The outlook for fixed income investors, in both the short and long term, is challenging. Yield continues to be scarce, with US fixed income heavily in demand from both domestic and foreign investors. In 2019, the downward pressure on the long end of the yield-curve, resulting from huge investor demand, led to a temporary yield-curve inversion, a phenomenon considered to be a harbinger of recession. The yield-curve has since reverted to its “normal” state, though this does not guarantee a recession has been avoided. The prior three yield-curve inversions all reverted in advance of their respective subsequent recessions.

The desperate search for yield has also extended into credit markets, with high yield (HY) bonds heavily in demand as we close out 2019, pushing spreads down to 3.5%, the tightest reading since October of 2018. Investors are showing a larger risk appetite as the year ends, bidding up the riskiest bonds.

Federal

Exhibit 2: Yield Curve Inversions prior to Recessions (shaded areas indicate US recessions). Source: Federal Reserve Bank of St. Louis

For much of the year, the most-speculative Triple C-rated segment of the Bank of America Merrill Lynch US HY index was relatively unchanged while the higher-rated BB and B bonds saw significant spread compression. However, CCCs have experienced solid demand late in 2019.

Bloomberg Barclays

Exhibit 3: Growth of BBB-rated debt as percentage of Global Investment Grade Corporate Bond Market. Source: Bloomberg Barclays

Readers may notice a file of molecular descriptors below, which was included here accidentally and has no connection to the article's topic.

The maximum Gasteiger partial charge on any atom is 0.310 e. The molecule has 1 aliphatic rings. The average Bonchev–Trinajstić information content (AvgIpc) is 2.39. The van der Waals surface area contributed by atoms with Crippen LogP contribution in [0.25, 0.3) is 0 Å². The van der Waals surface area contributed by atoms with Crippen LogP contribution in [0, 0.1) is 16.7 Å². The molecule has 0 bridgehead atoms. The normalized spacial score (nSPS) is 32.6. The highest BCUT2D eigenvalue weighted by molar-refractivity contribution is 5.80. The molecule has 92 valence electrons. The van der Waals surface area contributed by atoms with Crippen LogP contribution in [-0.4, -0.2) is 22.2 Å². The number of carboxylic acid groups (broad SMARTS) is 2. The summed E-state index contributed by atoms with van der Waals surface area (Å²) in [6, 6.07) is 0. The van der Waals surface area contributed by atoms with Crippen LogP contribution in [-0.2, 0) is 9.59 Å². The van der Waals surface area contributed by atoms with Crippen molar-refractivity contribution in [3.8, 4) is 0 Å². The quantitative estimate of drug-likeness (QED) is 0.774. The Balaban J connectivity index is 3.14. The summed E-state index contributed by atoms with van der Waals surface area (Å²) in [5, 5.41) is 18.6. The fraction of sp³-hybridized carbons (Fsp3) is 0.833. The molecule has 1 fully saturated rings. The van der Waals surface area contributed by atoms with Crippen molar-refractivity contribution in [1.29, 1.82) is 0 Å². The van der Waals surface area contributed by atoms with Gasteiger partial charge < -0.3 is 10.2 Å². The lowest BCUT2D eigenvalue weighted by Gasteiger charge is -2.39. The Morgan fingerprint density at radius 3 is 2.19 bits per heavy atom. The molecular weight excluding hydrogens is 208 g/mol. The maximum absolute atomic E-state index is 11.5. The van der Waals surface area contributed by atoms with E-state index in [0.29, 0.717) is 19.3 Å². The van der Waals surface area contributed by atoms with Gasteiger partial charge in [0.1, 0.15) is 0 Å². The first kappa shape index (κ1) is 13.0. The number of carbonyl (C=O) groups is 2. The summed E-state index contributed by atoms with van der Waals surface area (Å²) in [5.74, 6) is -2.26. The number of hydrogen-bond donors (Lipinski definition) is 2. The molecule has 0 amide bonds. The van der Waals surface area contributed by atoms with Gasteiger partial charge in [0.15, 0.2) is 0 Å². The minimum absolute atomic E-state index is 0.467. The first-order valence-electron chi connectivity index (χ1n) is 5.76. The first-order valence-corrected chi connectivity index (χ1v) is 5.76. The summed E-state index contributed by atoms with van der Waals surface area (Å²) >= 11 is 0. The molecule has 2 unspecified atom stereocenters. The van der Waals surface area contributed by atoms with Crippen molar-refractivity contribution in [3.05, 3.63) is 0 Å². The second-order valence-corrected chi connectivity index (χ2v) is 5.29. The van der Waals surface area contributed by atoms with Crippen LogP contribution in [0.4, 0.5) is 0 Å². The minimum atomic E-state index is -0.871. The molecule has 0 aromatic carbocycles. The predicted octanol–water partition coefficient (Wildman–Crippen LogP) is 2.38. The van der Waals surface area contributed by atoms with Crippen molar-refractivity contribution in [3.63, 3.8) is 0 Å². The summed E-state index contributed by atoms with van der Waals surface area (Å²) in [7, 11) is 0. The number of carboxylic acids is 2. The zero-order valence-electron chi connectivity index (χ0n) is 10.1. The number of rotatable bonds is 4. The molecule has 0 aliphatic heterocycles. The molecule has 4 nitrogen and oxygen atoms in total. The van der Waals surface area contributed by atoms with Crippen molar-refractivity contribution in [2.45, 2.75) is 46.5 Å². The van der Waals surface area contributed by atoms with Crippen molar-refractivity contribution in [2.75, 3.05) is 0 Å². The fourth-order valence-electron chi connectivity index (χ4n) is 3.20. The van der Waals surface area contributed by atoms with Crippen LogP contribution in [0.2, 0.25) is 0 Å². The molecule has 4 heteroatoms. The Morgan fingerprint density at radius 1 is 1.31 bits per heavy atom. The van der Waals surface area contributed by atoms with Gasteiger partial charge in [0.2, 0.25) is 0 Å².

Increased risk tolerance is also evident in the investment grade (IG) credit market, despite alarms over the proliferation of Triple B-rated bonds in recent years. The BBB segment sits just above HY in credit rating and are therefore susceptible to forced selling if eventually downgraded to below BBB, aka junk status. BBBs now hold a dominant position in broad IG bond markets, at the expense of a diminished proportion of highly-rated, AAA bonds.

Our long-term forecasts for fixed income asset returns reflect these challenges, and we see little chance of global central banks turning hawkish in unison. We believe investors should allocate more heavily to the shorter end of the yield-curve, and pay close attention to the high yield market, which looks expensive and vulnerable to a pullback. We continue to recommend investors diversify exposure by allocating to local currency DM and EM bonds as well, to capitalize on the potential for a weakening US dollar which coincides with the Fed’s desire for higher domestic inflation.

Commodities and Alternatives

Broad-Basket Commodities underperformed in 2019, with tariff-induced weaker demand and efficiency-driven increased supply exerting downward pressure on prices. Crude oil prices surged at the start of the year, but for the 2nd half West Texas Intermediate has been trading firmly in the $55-$60 range, with less volatility than in prior years. OPEC actively intervened throughout the year, attempting to support prices with dubiously-adhered-to production cuts. An attack on Saudi Arabian oil fields, attributable to Iran, resulted in the biggest daily price spike since the financial crisis, but the capacity was quickly restored with minimal impact.